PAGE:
President Obama has decided to keep the system of Military Commissions established by Congress on President Bush's recommendation to try at least some of the approximately 240 detainees still held at Guantanamo. Immediately after taking office, Obama had suspended the tribunals, which he criticized sharply throughout his campaign, and ordered that the Gitmo facility be closed within a year. According to some reports, the Administration plans to try 10 to 20 "high value" detainees, like 9/11 planner Khalid Sheik Mohammed, before the tribunals after revamping them to give the detainees additional due process protections.
As with his decision to oppose the release inflammatory photos of alleged military abuse of al Qaeda prisoners, Obama is showing a willingness to backtrack on his earlier positions and to shrug off pressure from the left wing of the Democratic Party when necessary. In this case, after a close look at the lineup of al Qaeda thugs held at Guantanamo, he appears to have come to the conclusion that the safety and security of the United States demands holding them -- even indefinitely. Good for him.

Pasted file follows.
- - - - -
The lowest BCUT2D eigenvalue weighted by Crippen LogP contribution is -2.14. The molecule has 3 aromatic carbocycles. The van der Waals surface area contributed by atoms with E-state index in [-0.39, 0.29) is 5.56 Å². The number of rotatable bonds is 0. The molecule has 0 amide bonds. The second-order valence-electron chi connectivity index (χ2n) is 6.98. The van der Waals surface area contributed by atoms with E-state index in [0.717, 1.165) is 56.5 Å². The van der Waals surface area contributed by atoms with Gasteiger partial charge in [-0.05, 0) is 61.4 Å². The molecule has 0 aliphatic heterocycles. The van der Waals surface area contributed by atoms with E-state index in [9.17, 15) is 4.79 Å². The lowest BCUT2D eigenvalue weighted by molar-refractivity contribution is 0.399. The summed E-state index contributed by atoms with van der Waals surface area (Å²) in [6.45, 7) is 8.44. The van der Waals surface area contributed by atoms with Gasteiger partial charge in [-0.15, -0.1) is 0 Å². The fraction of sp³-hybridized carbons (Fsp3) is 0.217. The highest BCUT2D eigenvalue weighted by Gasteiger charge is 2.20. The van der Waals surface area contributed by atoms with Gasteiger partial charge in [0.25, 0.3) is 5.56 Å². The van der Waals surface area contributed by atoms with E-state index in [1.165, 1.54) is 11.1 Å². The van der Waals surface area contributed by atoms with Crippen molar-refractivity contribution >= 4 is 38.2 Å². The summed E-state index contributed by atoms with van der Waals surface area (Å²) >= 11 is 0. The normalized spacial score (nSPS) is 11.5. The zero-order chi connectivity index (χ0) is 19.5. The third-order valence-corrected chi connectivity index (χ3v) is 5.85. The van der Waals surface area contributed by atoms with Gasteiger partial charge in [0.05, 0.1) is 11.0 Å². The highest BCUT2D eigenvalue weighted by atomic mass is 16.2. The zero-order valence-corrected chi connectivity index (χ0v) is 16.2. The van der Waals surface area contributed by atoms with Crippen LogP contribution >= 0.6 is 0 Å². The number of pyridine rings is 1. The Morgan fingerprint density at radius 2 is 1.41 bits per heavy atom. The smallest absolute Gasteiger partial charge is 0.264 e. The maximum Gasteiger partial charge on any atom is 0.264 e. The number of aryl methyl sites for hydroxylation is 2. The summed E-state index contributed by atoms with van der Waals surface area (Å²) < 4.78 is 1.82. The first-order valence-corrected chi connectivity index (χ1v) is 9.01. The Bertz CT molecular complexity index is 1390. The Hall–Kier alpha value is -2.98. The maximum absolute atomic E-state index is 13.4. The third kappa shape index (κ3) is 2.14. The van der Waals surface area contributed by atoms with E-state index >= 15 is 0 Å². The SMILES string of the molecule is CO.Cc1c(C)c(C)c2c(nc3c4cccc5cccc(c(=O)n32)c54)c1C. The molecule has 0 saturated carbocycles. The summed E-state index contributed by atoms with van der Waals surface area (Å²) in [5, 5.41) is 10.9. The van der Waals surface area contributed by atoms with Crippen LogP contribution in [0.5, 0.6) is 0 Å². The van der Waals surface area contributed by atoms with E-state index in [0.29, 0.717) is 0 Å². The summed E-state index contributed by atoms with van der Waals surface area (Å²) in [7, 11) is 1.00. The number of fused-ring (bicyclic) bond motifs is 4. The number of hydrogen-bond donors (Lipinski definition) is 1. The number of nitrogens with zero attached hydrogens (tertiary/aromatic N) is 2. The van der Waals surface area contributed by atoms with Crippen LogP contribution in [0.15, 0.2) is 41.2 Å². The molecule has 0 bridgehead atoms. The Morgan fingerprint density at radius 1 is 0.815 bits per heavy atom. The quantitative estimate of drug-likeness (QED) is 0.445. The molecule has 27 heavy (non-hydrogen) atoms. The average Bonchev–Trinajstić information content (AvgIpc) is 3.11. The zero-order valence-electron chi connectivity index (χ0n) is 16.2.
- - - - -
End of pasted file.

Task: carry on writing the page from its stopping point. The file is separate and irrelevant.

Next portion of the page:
As I noted back in November, when I posted,"Without Gitmo, we'll need...another Gitmo!", the Obama team was even then hedging its bets. On the one hand, they were sticking to Obama's campaign pledge to close Gitmo -- which he honored by his announcement on January 22. On the other, they were telling reporters that closing Gitmo might "require the creation of a new legal system to handle the classified information inherent in some of the most sensitive cases." That's pretty much what Obama has decided to do in reviving the Military Commissions but revising the way they will operate to better withstand the inevitable judicial review.
What's your opinion of how Obama is doing on this front? Post a comment.
UPDATE -- It's official. The Military Tribunals will be used.